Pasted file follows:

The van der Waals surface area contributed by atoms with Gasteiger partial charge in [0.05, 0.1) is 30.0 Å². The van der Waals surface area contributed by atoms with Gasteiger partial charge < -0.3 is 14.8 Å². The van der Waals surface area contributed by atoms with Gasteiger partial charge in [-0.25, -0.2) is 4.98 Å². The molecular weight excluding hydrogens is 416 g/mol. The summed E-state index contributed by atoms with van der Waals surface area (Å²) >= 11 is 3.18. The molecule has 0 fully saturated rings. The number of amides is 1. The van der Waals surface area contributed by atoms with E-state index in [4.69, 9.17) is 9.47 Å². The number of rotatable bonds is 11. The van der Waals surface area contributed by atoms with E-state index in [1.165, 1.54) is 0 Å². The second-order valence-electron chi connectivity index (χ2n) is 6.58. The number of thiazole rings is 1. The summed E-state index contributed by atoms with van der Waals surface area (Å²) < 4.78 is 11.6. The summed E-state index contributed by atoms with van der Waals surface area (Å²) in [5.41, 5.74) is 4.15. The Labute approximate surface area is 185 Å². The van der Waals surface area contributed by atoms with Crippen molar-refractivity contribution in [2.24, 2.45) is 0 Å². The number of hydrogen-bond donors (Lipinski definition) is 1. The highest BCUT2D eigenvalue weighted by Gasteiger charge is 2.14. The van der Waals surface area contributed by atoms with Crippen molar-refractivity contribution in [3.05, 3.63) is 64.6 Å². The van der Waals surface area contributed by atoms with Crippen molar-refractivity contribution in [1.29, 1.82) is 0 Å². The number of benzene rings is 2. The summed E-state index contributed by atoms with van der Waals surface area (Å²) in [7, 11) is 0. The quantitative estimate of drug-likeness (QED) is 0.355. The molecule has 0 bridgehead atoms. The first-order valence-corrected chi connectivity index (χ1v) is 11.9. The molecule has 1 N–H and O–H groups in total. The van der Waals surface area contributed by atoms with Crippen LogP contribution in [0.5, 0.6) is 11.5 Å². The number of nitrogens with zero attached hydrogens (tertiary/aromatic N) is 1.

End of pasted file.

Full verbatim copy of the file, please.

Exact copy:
The van der Waals surface area contributed by atoms with Gasteiger partial charge in [0.05, 0.1) is 30.0 Å². The van der Waals surface area contributed by atoms with Gasteiger partial charge < -0.3 is 14.8 Å². The van der Waals surface area contributed by atoms with Gasteiger partial charge in [-0.25, -0.2) is 4.98 Å². The molecular weight excluding hydrogens is 416 g/mol. The summed E-state index contributed by atoms with van der Waals surface area (Å²) >= 11 is 3.18. The molecule has 0 fully saturated rings. The number of amides is 1. The van der Waals surface area contributed by atoms with E-state index in [4.69, 9.17) is 9.47 Å². The number of rotatable bonds is 11. The van der Waals surface area contributed by atoms with E-state index in [1.165, 1.54) is 0 Å². The second-order valence-electron chi connectivity index (χ2n) is 6.58. The number of thiazole rings is 1. The summed E-state index contributed by atoms with van der Waals surface area (Å²) < 4.78 is 11.6. The summed E-state index contributed by atoms with van der Waals surface area (Å²) in [5.41, 5.74) is 4.15. The Labute approximate surface area is 185 Å². The van der Waals surface area contributed by atoms with Crippen molar-refractivity contribution in [2.24, 2.45) is 0 Å². The number of hydrogen-bond donors (Lipinski definition) is 1. The highest BCUT2D eigenvalue weighted by Gasteiger charge is 2.14. The van der Waals surface area contributed by atoms with Crippen molar-refractivity contribution in [3.05, 3.63) is 64.6 Å². The van der Waals surface area contributed by atoms with Crippen molar-refractivity contribution in [1.29, 1.82) is 0 Å². The number of benzene rings is 2. The summed E-state index contributed by atoms with van der Waals surface area (Å²) in [7, 11) is 0. The quantitative estimate of drug-likeness (QED) is 0.355. The molecule has 0 bridgehead atoms. The first-order valence-corrected chi connectivity index (χ1v) is 11.9. The molecule has 1 N–H and O–H groups in total. The van der Waals surface area contributed by atoms with Crippen LogP contribution in [0.5, 0.6) is 11.5 Å². The number of nitrogens with zero attached hydrogens (tertiary/aromatic N) is 1.